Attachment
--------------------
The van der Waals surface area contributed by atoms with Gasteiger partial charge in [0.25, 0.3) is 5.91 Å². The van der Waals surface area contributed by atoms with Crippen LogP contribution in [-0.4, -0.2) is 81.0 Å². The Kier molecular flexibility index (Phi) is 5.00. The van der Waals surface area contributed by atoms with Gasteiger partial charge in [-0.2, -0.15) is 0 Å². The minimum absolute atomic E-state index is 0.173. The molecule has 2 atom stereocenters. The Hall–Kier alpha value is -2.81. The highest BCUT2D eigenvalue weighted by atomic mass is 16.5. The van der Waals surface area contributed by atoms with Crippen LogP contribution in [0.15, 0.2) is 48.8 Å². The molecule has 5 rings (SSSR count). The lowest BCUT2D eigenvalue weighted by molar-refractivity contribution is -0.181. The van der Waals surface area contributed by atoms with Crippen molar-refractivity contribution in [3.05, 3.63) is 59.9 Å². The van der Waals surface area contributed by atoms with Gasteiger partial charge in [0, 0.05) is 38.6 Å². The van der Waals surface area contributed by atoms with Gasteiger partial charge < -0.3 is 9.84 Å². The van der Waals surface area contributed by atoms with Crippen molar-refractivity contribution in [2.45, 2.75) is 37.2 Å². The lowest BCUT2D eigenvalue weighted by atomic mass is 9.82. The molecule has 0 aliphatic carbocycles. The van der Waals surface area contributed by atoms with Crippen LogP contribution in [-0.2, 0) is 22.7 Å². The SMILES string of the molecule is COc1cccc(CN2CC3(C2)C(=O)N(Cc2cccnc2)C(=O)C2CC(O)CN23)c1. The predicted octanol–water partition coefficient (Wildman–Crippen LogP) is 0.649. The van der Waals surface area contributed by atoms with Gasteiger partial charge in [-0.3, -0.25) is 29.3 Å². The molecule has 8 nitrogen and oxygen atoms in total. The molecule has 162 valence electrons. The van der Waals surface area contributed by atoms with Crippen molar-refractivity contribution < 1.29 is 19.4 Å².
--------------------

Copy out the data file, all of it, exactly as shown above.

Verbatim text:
The van der Waals surface area contributed by atoms with Gasteiger partial charge in [0.25, 0.3) is 5.91 Å². The van der Waals surface area contributed by atoms with Crippen LogP contribution in [-0.4, -0.2) is 81.0 Å². The Kier molecular flexibility index (Phi) is 5.00. The van der Waals surface area contributed by atoms with Gasteiger partial charge in [-0.2, -0.15) is 0 Å². The minimum absolute atomic E-state index is 0.173. The molecule has 2 atom stereocenters. The Hall–Kier alpha value is -2.81. The highest BCUT2D eigenvalue weighted by atomic mass is 16.5. The van der Waals surface area contributed by atoms with Crippen LogP contribution in [0.15, 0.2) is 48.8 Å². The molecule has 5 rings (SSSR count). The lowest BCUT2D eigenvalue weighted by molar-refractivity contribution is -0.181. The van der Waals surface area contributed by atoms with Crippen molar-refractivity contribution in [3.05, 3.63) is 59.9 Å². The van der Waals surface area contributed by atoms with Gasteiger partial charge in [0, 0.05) is 38.6 Å². The van der Waals surface area contributed by atoms with Gasteiger partial charge < -0.3 is 9.84 Å². The van der Waals surface area contributed by atoms with Crippen molar-refractivity contribution in [2.45, 2.75) is 37.2 Å². The lowest BCUT2D eigenvalue weighted by atomic mass is 9.82. The molecule has 0 aliphatic carbocycles. The van der Waals surface area contributed by atoms with Crippen LogP contribution in [-0.2, 0) is 22.7 Å². The SMILES string of the molecule is COc1cccc(CN2CC3(C2)C(=O)N(Cc2cccnc2)C(=O)C2CC(O)CN23)c1. The predicted octanol–water partition coefficient (Wildman–Crippen LogP) is 0.649. The van der Waals surface area contributed by atoms with Gasteiger partial charge in [-0.3, -0.25) is 29.3 Å². The molecule has 8 nitrogen and oxygen atoms in total. The molecule has 162 valence electrons. The van der Waals surface area contributed by atoms with Crippen molar-refractivity contribution < 1.29 is 19.4 Å².